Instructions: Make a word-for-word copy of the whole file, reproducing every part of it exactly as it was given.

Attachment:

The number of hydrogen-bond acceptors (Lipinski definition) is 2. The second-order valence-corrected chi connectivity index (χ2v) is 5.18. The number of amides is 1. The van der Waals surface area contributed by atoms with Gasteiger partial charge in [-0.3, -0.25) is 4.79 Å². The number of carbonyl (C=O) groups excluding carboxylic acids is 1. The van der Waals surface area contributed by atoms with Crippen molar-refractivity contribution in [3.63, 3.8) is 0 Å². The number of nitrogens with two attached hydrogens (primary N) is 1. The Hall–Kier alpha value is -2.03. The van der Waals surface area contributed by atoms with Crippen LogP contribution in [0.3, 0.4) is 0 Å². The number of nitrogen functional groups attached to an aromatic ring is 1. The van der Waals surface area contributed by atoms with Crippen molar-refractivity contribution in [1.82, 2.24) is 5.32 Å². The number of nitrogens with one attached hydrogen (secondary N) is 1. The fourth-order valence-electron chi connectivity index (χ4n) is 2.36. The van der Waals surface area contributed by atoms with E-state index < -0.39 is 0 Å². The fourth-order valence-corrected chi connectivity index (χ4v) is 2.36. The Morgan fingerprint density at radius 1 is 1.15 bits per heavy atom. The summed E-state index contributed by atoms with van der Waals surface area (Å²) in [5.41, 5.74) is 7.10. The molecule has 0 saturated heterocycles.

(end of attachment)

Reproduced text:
The number of hydrogen-bond acceptors (Lipinski definition) is 2. The second-order valence-corrected chi connectivity index (χ2v) is 5.18. The number of amides is 1. The van der Waals surface area contributed by atoms with Gasteiger partial charge in [-0.3, -0.25) is 4.79 Å². The number of carbonyl (C=O) groups excluding carboxylic acids is 1. The van der Waals surface area contributed by atoms with Crippen molar-refractivity contribution in [3.63, 3.8) is 0 Å². The number of nitrogens with two attached hydrogens (primary N) is 1. The Hall–Kier alpha value is -2.03. The van der Waals surface area contributed by atoms with Crippen LogP contribution in [0.3, 0.4) is 0 Å². The number of nitrogen functional groups attached to an aromatic ring is 1. The van der Waals surface area contributed by atoms with Crippen molar-refractivity contribution in [1.82, 2.24) is 5.32 Å². The number of nitrogens with one attached hydrogen (secondary N) is 1. The fourth-order valence-electron chi connectivity index (χ4n) is 2.36. The van der Waals surface area contributed by atoms with E-state index < -0.39 is 0 Å². The fourth-order valence-corrected chi connectivity index (χ4v) is 2.36. The Morgan fingerprint density at radius 1 is 1.15 bits per heavy atom. The summed E-state index contributed by atoms with van der Waals surface area (Å²) in [5.41, 5.74) is 7.10. The molecule has 0 saturated heterocycles.